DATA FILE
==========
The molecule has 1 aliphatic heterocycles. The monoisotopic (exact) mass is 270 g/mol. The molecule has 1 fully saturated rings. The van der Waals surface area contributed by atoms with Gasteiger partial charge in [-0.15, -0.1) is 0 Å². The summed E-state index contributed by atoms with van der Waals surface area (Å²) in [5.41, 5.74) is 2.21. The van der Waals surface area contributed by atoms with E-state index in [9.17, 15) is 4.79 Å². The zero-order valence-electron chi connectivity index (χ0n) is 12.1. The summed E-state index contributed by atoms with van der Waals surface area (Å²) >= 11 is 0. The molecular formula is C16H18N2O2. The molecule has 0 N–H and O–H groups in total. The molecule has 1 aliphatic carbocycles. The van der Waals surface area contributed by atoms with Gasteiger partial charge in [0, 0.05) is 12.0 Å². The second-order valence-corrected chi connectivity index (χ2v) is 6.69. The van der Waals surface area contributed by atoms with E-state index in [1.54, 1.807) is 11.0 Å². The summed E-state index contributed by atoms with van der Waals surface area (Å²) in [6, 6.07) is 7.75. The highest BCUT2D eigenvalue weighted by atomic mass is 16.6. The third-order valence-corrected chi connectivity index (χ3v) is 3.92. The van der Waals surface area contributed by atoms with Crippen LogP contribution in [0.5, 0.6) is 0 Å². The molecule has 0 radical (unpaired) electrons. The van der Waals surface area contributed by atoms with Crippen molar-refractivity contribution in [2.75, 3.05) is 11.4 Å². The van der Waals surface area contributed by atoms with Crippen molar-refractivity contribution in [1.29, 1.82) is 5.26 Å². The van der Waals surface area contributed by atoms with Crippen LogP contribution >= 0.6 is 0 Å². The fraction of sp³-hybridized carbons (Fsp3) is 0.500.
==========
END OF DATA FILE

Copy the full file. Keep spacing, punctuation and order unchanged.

The molecule has 1 aliphatic heterocycles. The monoisotopic (exact) mass is 270 g/mol. The molecule has 1 fully saturated rings. The van der Waals surface area contributed by atoms with Gasteiger partial charge in [-0.15, -0.1) is 0 Å². The summed E-state index contributed by atoms with van der Waals surface area (Å²) in [5.41, 5.74) is 2.21. The van der Waals surface area contributed by atoms with E-state index in [9.17, 15) is 4.79 Å². The zero-order valence-electron chi connectivity index (χ0n) is 12.1. The summed E-state index contributed by atoms with van der Waals surface area (Å²) >= 11 is 0. The molecular formula is C16H18N2O2. The molecule has 0 N–H and O–H groups in total. The molecule has 1 aliphatic carbocycles. The van der Waals surface area contributed by atoms with Gasteiger partial charge in [0, 0.05) is 12.0 Å². The second-order valence-corrected chi connectivity index (χ2v) is 6.69. The van der Waals surface area contributed by atoms with E-state index in [1.54, 1.807) is 11.0 Å². The summed E-state index contributed by atoms with van der Waals surface area (Å²) in [6, 6.07) is 7.75. The highest BCUT2D eigenvalue weighted by atomic mass is 16.6. The third-order valence-corrected chi connectivity index (χ3v) is 3.92. The van der Waals surface area contributed by atoms with Crippen LogP contribution in [0.5, 0.6) is 0 Å². The molecule has 0 radical (unpaired) electrons. The van der Waals surface area contributed by atoms with Crippen molar-refractivity contribution in [2.75, 3.05) is 11.4 Å². The van der Waals surface area contributed by atoms with Crippen molar-refractivity contribution in [1.29, 1.82) is 5.26 Å². The van der Waals surface area contributed by atoms with Crippen LogP contribution >= 0.6 is 0 Å². The fraction of sp³-hybridized carbons (Fsp3) is 0.500.